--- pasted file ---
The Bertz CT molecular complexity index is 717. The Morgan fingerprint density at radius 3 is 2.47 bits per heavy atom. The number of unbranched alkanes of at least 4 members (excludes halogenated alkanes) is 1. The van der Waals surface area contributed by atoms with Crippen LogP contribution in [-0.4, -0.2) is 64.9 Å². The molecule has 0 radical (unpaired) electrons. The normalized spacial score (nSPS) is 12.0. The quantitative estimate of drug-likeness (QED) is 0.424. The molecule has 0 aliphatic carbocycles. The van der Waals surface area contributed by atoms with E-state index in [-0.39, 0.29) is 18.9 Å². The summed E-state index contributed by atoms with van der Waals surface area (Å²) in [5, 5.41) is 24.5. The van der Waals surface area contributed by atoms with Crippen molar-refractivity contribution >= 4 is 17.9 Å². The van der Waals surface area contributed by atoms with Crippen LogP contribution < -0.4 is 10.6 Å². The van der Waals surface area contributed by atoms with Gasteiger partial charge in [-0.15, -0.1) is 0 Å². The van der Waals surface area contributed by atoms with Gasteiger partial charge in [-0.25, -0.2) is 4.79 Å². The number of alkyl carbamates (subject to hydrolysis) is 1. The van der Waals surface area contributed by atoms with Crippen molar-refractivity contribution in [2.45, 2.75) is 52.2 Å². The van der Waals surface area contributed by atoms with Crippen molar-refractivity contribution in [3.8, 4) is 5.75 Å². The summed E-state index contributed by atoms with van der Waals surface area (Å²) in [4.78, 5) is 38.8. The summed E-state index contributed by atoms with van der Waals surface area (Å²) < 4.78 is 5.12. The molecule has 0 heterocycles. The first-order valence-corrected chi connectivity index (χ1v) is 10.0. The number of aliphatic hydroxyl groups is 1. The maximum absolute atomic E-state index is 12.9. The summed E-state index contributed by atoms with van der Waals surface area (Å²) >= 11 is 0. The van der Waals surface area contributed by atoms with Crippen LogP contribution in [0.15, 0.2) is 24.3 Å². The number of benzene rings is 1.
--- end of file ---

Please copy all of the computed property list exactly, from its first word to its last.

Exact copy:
The Bertz CT molecular complexity index is 717. The Morgan fingerprint density at radius 3 is 2.47 bits per heavy atom. The number of unbranched alkanes of at least 4 members (excludes halogenated alkanes) is 1. The van der Waals surface area contributed by atoms with Crippen LogP contribution in [-0.4, -0.2) is 64.9 Å². The molecule has 0 radical (unpaired) electrons. The normalized spacial score (nSPS) is 12.0. The quantitative estimate of drug-likeness (QED) is 0.424. The molecule has 0 aliphatic carbocycles. The van der Waals surface area contributed by atoms with E-state index in [-0.39, 0.29) is 18.9 Å². The summed E-state index contributed by atoms with van der Waals surface area (Å²) in [5, 5.41) is 24.5. The van der Waals surface area contributed by atoms with Crippen molar-refractivity contribution >= 4 is 17.9 Å². The van der Waals surface area contributed by atoms with Crippen LogP contribution < -0.4 is 10.6 Å². The van der Waals surface area contributed by atoms with Gasteiger partial charge in [-0.15, -0.1) is 0 Å². The van der Waals surface area contributed by atoms with Gasteiger partial charge in [-0.25, -0.2) is 4.79 Å². The number of alkyl carbamates (subject to hydrolysis) is 1. The van der Waals surface area contributed by atoms with Crippen molar-refractivity contribution in [2.45, 2.75) is 52.2 Å². The van der Waals surface area contributed by atoms with Crippen molar-refractivity contribution in [3.8, 4) is 5.75 Å². The summed E-state index contributed by atoms with van der Waals surface area (Å²) in [4.78, 5) is 38.8. The summed E-state index contributed by atoms with van der Waals surface area (Å²) < 4.78 is 5.12. The molecule has 0 heterocycles. The first-order valence-corrected chi connectivity index (χ1v) is 10.0. The number of aliphatic hydroxyl groups is 1. The maximum absolute atomic E-state index is 12.9. The summed E-state index contributed by atoms with van der Waals surface area (Å²) >= 11 is 0. The van der Waals surface area contributed by atoms with Crippen LogP contribution in [0.15, 0.2) is 24.3 Å². The number of benzene rings is 1.